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Calle Arenal, Madrid

Arenal Street, Madrid



Continued from Part 1 ...

Long, crisp sticks of fried dough glistening with sugar; hot, creamy chocolate, thick and rich as pudding—the famous Spanish dish, “chocolate con churros,” goes as well with late-night revelry as it does with the chill of early morning. Calle Arenal, a particular ancient stretch of pedestrianized road in the heart of old Madrid, plays host to Chocolateria San Gines, perhaps the most famous (and many would say the most delicious) joint for churros and hot chocolate in all of Madrid. And the café, full of old-style white tiling and green accents, is only the beginning of what the street has to offer.

Stretching from Opera square to Sol, the street is typically Madrileño, featuring six-story buildings with wrought-iron balconies and elaborate plasterwork. Small, promising trees line the street, shading a jumble of pharmacies, clothing boutiques, upmarket shoe stores, and souvenir shops. It’s an area equally pleasurable for passing through or exploring in depth.

At the beginning of its life during Spain’s period of Arab domination, Calle Arenal was part of a largely Christian neighborhood; later in the 16th century it was a rich area where the upper class built mansions. The street became infamous in 1872 after an attempted assasination of the nobleman Luigy Amadeo of Savoy and was later known as home to the famous bullfighter Frascuelo. Among children, however, it will always be known as the home of the Spanish Tooth Fairy, Ratoncito Perez. In 1894, Queen Maria Cristina of Hapsburg-Lorraine asked the author Luis Coloma to write a story for her eight-year-old son, who had just lost a tooth. Coloma set the story of an adorable tooth-collecting rat at Calle Arenal, number 8, fixing the street forever in the imaginations young Spaniards.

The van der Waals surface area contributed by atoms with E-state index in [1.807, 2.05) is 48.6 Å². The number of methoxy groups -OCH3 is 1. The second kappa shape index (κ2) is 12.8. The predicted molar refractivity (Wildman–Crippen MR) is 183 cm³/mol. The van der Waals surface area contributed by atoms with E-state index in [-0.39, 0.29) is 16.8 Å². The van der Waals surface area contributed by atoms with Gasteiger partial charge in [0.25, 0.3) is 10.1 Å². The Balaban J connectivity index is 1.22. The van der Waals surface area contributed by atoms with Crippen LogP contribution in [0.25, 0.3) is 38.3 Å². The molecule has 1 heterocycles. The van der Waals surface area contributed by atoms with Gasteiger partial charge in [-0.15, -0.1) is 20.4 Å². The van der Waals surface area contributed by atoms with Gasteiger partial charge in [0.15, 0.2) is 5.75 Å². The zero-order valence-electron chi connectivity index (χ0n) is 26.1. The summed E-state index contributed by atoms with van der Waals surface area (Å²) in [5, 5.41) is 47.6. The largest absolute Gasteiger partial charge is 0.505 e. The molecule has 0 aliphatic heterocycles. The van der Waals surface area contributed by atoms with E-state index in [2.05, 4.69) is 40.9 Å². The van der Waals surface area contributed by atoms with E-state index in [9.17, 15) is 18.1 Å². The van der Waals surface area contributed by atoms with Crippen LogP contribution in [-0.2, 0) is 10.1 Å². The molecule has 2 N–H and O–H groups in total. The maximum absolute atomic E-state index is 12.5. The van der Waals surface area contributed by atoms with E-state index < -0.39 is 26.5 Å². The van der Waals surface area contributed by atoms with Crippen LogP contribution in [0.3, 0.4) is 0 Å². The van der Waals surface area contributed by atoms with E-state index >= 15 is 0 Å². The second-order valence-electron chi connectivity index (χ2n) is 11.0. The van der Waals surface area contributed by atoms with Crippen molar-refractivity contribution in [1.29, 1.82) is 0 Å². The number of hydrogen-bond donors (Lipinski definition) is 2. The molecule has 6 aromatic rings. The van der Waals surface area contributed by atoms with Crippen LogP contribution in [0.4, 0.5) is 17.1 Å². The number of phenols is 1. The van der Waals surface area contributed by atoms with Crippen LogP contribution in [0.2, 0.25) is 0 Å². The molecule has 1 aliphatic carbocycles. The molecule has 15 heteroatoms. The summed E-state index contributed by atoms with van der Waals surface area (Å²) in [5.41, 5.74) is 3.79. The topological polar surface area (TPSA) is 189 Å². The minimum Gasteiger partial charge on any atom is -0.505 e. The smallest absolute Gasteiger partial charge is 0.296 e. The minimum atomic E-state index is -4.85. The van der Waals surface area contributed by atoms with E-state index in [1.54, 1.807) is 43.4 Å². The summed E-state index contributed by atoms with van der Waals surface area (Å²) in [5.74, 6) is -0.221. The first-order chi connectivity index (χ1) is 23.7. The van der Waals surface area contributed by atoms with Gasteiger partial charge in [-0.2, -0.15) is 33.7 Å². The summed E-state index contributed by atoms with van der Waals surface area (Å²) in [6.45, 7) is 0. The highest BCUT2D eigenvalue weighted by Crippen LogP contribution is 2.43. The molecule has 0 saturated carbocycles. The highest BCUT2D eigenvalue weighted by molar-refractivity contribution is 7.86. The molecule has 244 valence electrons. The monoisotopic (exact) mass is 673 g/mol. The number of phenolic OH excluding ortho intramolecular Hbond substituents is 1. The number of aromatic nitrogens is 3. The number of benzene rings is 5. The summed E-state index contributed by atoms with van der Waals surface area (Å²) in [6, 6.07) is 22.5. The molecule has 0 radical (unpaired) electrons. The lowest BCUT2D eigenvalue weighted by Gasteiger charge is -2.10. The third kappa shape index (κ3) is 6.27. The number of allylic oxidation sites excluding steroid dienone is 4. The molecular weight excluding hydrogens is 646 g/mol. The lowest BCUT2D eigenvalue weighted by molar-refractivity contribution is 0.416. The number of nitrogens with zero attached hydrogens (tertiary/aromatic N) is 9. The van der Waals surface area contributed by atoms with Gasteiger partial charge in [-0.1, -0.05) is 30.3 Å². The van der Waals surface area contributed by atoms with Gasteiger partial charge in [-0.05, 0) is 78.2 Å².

A walk down Calle Arenal yields many interesting sights and even more opportunities for exploring:

-The extravagant building at number nine is Palacio de Gaviria, a nineteenth century confection that lay empty for decades until its restoration in 1991. These days, visitors can enjoy its historic atmosphere and many works of art—occasionally even with live music to accompany their visits. Not far down the street, Calle San Martin leads to the famous Barefoot Royal’s Monastery.

-Nearby sits the jewel of the street, the San Ginés Church. The highlight of this seventeenth-century reproduction of a thirteenth-century church (a strange phenomenon in a city where everything has such ancient roots) is undoubtedly its resident El Greco painting, a piece of art with many names that is often known as "Purification.” It’s possible to visit this painting—which is considered by many to be among the artist’s best—on Mondays at 12:30… so long as it’s not currently being lent to the National Gallery in London or the Metropolitan Museum in New York, as has happened in the past.

-The Libreria San Gines is the street’s hidden treasure, a second-hand book stand tucked up under the dark wooden eaves of the ancient church. The shop (which is more like a permanent stand) is said to date back to the seventeenth century, quietly selling its antique and second-hand books to passersby through the centuries. Just around the corner sits the famous chocolateria of the same name. On a warm, sunny day, what could be better than a new book and a steaming cup of chocolate in the shade?

-For another potential mid-afternoon snack or delicious souvenir, try El Paraiso de Jamon—they offer sandwiches (bocadillos) for 1.70, platters of good cheese for 9, Galician octopus for 15 (a steal this far from the sea), and as much Iberian ham as you’d like to fit in your suitcase, packaged to go.

Calle Arenal offers a number of options for evenings as well, with small restaurants running the gamut from Italian to Thai (Gino’s has a daily menu for 12.95; Bangkok Thai offers affordable curries and spring rolls.) Pair those with a show at the Joy Comedy club --well known for its cabaret shows-- and you’ve got yourself a Madrid night out to remember.

(Don’t forget to finish it off with more chocolate con churros.)

Calle Arenal is easily accessed from the Sol and Opera metro stations.



Part 2 of this article written by Alissa Greenberg.
 




 

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